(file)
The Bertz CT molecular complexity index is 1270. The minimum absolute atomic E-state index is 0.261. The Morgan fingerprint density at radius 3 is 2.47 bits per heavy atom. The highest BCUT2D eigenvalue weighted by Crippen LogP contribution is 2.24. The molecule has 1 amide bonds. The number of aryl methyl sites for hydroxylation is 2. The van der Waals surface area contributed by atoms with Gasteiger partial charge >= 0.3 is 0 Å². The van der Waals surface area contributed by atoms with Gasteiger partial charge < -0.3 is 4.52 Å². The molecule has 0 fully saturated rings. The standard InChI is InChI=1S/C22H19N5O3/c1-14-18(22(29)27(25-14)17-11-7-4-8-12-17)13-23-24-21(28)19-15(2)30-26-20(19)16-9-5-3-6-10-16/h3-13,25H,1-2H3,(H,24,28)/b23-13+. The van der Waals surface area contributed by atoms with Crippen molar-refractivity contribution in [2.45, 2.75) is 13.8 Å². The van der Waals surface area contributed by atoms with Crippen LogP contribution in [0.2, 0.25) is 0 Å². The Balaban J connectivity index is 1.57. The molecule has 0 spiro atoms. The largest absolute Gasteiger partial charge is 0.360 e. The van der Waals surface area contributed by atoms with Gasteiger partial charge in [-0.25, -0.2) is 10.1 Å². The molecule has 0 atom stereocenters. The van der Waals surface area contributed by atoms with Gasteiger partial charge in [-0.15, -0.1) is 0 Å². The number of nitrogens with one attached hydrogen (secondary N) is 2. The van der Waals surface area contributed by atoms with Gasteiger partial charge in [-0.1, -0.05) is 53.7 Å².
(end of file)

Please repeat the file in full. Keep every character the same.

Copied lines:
The Bertz CT molecular complexity index is 1270. The minimum absolute atomic E-state index is 0.261. The Morgan fingerprint density at radius 3 is 2.47 bits per heavy atom. The highest BCUT2D eigenvalue weighted by Crippen LogP contribution is 2.24. The molecule has 1 amide bonds. The number of aryl methyl sites for hydroxylation is 2. The van der Waals surface area contributed by atoms with Gasteiger partial charge >= 0.3 is 0 Å². The van der Waals surface area contributed by atoms with Gasteiger partial charge < -0.3 is 4.52 Å². The molecule has 0 fully saturated rings. The standard InChI is InChI=1S/C22H19N5O3/c1-14-18(22(29)27(25-14)17-11-7-4-8-12-17)13-23-24-21(28)19-15(2)30-26-20(19)16-9-5-3-6-10-16/h3-13,25H,1-2H3,(H,24,28)/b23-13+. The van der Waals surface area contributed by atoms with Crippen molar-refractivity contribution in [2.45, 2.75) is 13.8 Å². The van der Waals surface area contributed by atoms with Crippen LogP contribution in [0.2, 0.25) is 0 Å². The Balaban J connectivity index is 1.57. The molecule has 0 spiro atoms. The largest absolute Gasteiger partial charge is 0.360 e. The van der Waals surface area contributed by atoms with Gasteiger partial charge in [-0.25, -0.2) is 10.1 Å². The molecule has 0 atom stereocenters. The van der Waals surface area contributed by atoms with Gasteiger partial charge in [-0.15, -0.1) is 0 Å². The number of nitrogens with one attached hydrogen (secondary N) is 2. The van der Waals surface area contributed by atoms with Gasteiger partial charge in [-0.1, -0.05) is 53.7 Å².